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  #1  
Old 05-04-2016, 08:58 PM
Gr8Dogz Gr8Dogz is offline
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Default What are his chances for parole in Ohio with an aggravated murder convict?

My boyfriend was convicted of aggravate murder and has done 19 of his 20 to life sentence. His first parole hearing is April 2017. Does anyone know of anyone getting paroled at his first hearing for aggravated murder? (He was not the shooter, but was involved in a robbery than ended with someone being murdered.)
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Old 05-04-2016, 09:09 PM
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While I'm not familiar with Ohio, I can say with certainty that the Parole Board will look at his whole criminal history; they'll look at his institutional adjustment; gang affiliations, programs / classes taken, whether or not he's worked while incarcerated....so many, many variables that it would be really hard to guess if he'll get parole or not. And, to be honest, sometimes it just depends on which way the wind is blowing.

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Old 11-05-2016, 12:22 AM
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Don't know what to say but I hope they let him free so he can experience life like its suppose to be. I probably know him. Man I hope they start getting a little more looser with their decisions because they got to understand you cant base a man by his record from prison because its survival when you are in these places. I hope he gets it!
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Old 11-05-2016, 12:34 AM
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You probably know him?
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Old 11-05-2016, 02:17 AM
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In saying ive seen many faces through my 8 years of incarceration.
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Old 11-11-2016, 03:26 PM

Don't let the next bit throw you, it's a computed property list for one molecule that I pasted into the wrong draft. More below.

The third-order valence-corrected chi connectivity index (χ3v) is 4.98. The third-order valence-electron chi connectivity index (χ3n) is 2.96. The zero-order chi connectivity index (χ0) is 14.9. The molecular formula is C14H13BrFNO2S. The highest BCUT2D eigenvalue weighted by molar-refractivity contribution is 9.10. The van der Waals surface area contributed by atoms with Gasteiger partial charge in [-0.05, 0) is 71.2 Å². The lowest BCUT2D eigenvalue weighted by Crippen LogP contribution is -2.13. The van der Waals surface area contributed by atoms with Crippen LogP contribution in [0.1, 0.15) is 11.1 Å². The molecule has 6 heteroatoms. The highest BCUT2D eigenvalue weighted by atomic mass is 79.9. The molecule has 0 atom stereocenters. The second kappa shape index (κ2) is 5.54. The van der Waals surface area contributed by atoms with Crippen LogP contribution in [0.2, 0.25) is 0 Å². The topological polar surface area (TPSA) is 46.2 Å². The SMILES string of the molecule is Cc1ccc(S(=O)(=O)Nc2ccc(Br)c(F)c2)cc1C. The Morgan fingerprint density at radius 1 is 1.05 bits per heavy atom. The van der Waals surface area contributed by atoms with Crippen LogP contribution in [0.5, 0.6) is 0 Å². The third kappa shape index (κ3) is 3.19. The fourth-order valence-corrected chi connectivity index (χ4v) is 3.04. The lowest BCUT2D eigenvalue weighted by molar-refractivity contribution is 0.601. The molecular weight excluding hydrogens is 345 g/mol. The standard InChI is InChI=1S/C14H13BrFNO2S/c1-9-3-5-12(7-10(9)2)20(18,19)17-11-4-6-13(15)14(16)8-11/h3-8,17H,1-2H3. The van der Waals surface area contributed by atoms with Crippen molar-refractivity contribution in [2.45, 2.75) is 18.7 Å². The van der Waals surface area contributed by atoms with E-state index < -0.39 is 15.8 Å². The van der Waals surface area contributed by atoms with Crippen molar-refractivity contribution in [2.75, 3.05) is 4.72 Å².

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Quote:
Originally Posted by burkhart88 View Post
Don't know what to say but I hope they let him free so he can experience life like its suppose to be. I probably know him. Man I hope they start getting a little more looser with their decisions because they got to understand you cant base a man by his record from prison because its survival when you are in these places. I hope he gets it!
But they do base decisions on prison records. You have to earn parole, not make excuses.
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Old 11-14-2016, 01:46 PM
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Mine just went to the board (in Ohio), he got an 8 year flop before he sees board again, they said they take severity of the crime into a lot of the consideration. Also what the others have said how his conduct has been while in, classes and programs. Ohio is not the most "friendly" when it comes to parole. Not trying to sound like a negative nancy just what we have seen throughout our years dealing with Ohio. Good luck!
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Old 11-14-2016, 02:07 PM
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In Ohio? Good luck! The parole board in Ohio is a joke and keeps guys in to keep their jobs. Unfortunately just like Just-Cynt said, Ohio is ROUGH when it comes to parole. I've known so many tied into the Ohio system
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Old 11-14-2016, 02:34 PM